When you start speaking, you may be asked to go to a speaker training session in some awful, desolate, no-fun location such as San Francisco, San Diego, Las Vegas, Orlando, Park City (Utah) or Los Angeles. It’s a hardship you’ll have to endure (all expenses paid, gourmet food and fine hotels).
Author. There are a surprising number of physician authors out there. A few make it big (Michael Crichton to name only one). If you include magazine article authors, script-writers, Website authors, etc., there are thousands of physicians who add to their career by writing. If you include journal authors (and humble contributing editors), the list is huge. Go ahead, submit an article. Write the great American novel. Just remember who got you started on the road to riches when you strike it big.
Consultant. There are numerous consulting avenues family physicians can pursue. As a legal consultant you will be paid for giving your opinion about a potential or current malpractice case. You can stop at providing a case review (for a few hundred dollars) or can move on to giving a written opinion, a deposition and finally testimony at trial. The further along the list you go, the more time is involved on your part. Time away from a practice to testify can be tricky since court dates are not made to be convenient for you. Depositions are usually taped at your convenience, and case reviews and written opinions are on your time. Remember, you are already an expert. Don’t be shy. Some hired gun who hasn’t seen a patient in 57 years, and who will say anything the other side wants to hear just to get paid, is no match for you. The legal system certainly needs more honest family physicians who are willing to look at a case and render an unbiased opinion.
As a business consultant you will be asked your opinion on anything from “How does this new drug name sound?” to “Will you come to our system and tell us how to do what you did?” You might be paid a couple hundred dollars for the former or $10,000 for the latter. You can consult for a drug company at night and on weekends or go into a full-time consulting business to help health systems or private practices succeed. You could develop a treatment strategy for diabetes, for example. At first, you might need pharmaceutical company sponsorship. Later, if you can offer a complete package with training and educational materials, a health system might hire you to revamp their approach to diabetes management.
As an entertainment consultant you will be paid to help make shows like “ER” plausible… well, at least possible… well, exciting anyway. “Sure, Mr. Director, an ER doctor might do a brain transplant on a pregnant woman to save her unborn Siamese twins whom he would then go on to deliver via C-section in the hallway using a can opener. Absolutely!” Have fun. It’s good work if you can get it.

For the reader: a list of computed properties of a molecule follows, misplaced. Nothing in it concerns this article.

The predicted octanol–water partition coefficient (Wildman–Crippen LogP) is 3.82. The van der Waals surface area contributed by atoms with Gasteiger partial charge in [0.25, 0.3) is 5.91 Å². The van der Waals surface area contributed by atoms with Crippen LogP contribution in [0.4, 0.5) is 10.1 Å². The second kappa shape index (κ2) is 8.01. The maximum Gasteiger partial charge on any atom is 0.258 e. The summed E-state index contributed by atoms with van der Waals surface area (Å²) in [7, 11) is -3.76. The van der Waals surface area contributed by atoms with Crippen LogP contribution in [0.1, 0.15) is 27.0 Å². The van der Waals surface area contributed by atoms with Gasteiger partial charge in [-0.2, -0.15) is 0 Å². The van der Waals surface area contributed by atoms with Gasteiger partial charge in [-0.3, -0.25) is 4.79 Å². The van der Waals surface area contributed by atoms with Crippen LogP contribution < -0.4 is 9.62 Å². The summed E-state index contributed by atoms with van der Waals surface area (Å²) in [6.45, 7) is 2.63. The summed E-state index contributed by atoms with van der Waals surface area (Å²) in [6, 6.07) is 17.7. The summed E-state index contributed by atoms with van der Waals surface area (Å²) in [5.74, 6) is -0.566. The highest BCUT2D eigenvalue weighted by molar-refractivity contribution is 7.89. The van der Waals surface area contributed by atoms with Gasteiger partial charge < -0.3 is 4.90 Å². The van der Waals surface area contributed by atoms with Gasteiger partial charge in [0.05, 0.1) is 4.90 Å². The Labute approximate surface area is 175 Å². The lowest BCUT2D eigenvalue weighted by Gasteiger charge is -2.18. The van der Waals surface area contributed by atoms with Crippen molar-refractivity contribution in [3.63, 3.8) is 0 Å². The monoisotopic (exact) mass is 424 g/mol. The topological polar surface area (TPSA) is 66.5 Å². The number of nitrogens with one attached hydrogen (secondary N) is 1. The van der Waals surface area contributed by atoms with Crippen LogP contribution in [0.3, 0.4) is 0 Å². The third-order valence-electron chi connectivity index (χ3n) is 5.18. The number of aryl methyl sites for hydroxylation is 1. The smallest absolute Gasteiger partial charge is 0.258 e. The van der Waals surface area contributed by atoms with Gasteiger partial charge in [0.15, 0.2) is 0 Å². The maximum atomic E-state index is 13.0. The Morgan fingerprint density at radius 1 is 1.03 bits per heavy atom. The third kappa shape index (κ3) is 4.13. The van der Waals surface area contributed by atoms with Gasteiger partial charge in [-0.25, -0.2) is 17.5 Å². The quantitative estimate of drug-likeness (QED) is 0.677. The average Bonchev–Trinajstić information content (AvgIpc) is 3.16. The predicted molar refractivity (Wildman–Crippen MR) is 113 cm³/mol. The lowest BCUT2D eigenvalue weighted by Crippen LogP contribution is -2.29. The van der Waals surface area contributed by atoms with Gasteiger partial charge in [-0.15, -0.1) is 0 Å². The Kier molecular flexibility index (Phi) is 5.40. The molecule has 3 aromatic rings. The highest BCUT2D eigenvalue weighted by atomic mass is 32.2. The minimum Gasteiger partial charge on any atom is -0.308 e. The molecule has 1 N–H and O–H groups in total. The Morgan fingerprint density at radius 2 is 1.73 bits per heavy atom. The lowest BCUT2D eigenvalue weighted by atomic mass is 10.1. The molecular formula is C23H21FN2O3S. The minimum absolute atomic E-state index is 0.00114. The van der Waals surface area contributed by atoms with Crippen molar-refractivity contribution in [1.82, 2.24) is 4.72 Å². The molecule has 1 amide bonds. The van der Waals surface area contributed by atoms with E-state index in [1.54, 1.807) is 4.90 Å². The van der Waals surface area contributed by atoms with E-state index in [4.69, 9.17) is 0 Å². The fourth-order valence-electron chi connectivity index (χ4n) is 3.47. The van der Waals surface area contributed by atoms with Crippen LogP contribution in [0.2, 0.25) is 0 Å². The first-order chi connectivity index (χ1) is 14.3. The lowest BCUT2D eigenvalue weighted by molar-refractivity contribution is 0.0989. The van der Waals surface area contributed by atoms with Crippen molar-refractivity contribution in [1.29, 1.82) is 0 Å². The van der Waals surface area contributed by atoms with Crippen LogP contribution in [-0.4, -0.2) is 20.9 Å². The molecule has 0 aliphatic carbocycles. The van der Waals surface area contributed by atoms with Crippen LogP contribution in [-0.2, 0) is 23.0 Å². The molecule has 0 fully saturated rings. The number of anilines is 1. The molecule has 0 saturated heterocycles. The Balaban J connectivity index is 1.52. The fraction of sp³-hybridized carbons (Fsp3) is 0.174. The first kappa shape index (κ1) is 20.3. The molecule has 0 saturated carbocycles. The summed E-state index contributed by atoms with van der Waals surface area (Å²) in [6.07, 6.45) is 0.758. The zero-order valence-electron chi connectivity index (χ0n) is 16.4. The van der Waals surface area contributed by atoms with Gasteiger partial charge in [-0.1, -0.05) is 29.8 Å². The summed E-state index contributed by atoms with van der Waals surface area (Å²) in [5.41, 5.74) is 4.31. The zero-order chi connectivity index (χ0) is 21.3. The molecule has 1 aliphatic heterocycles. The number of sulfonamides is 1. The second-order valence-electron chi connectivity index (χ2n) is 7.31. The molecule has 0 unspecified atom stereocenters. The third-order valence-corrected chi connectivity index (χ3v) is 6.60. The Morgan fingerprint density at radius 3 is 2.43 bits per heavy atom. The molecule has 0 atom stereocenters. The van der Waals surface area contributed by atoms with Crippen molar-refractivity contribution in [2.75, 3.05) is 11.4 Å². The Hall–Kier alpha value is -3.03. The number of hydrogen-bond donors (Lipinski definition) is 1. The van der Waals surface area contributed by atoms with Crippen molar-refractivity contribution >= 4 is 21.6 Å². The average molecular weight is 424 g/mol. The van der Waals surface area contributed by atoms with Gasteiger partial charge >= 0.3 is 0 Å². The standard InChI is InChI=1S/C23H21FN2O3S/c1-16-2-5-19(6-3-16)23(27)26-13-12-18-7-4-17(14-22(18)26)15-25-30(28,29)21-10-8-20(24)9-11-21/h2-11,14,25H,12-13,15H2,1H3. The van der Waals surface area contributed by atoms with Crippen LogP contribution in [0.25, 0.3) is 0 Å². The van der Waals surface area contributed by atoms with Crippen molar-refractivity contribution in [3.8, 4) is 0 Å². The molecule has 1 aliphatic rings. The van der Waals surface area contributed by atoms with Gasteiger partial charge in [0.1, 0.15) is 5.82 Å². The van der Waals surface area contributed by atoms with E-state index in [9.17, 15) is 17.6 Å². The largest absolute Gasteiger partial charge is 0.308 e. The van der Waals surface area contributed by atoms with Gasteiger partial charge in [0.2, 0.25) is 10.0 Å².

Sales. I’ve known residents over the years who have owned their own medical supply business, home health agency, computer consulting agency and even a moped rental business. The moped rental business owner was the wealthiest of them all. It got me thinking. Why not me, or you? As a supplement to your existing practice or as a separate career, the sky is the limit. CEO of your own Internet health site? Why not?
The pharmaceutical industry is always on the look out for bright, well-spoken physicians. If this sounds interesting to you, give the regional manager of your favorite pharmaceutical company a call and look into it.
There are three approaches to adding teaching to your career. The first is medical school oriented. By joining the faculty of a medical school, you could teach a pre-clinical segment if your background would support this. You would likely have research requirements and should expect to make less than your clinical counterparts. If you had a university-based clinical practice, you could be an attending for a clinical rotation, possibly with research responsibilities as well. Pay in this case could be equivalent to private practice, but most likely it will be at the lower end of the spectrum. You could also be an attending for a primary care rotation for medical students in your community practice, generally an unpaid position.
The second approach is residency oriented. Options here include a full-time position as a residency faculty member or as a volunteer community preceptor who spends a half-day each week or month at the residency family practice center. Pay for faculty tends to parallel the lower end of pay for traditional clinical practice, but there are large regional differences. You could also be an attending for month-long primary care rotations for non-family-practice residents. This is typically an unpaid service.
The third approach makes no financial sense but is appealing on a personal level. Give up all or some clinical practice at some point in your career and go back to school as a teacher – college, high school or grade school – whatever gets your juices flowing. If you’re thinking of retiring but want to stay intellectually stimulated, consider becoming a college professor.
All of us change. We change as people, change our job, change our interests, change our goals and change our needs. The worst tragedy I can think of as a family physician is to feel imprisoned in your job because of some unnecessary stereotype of what a family physician is supposed to do. Whether you are between jobs or at a point in your life where a change makes sense, don’t be afraid to take the road less traveled. Have fun.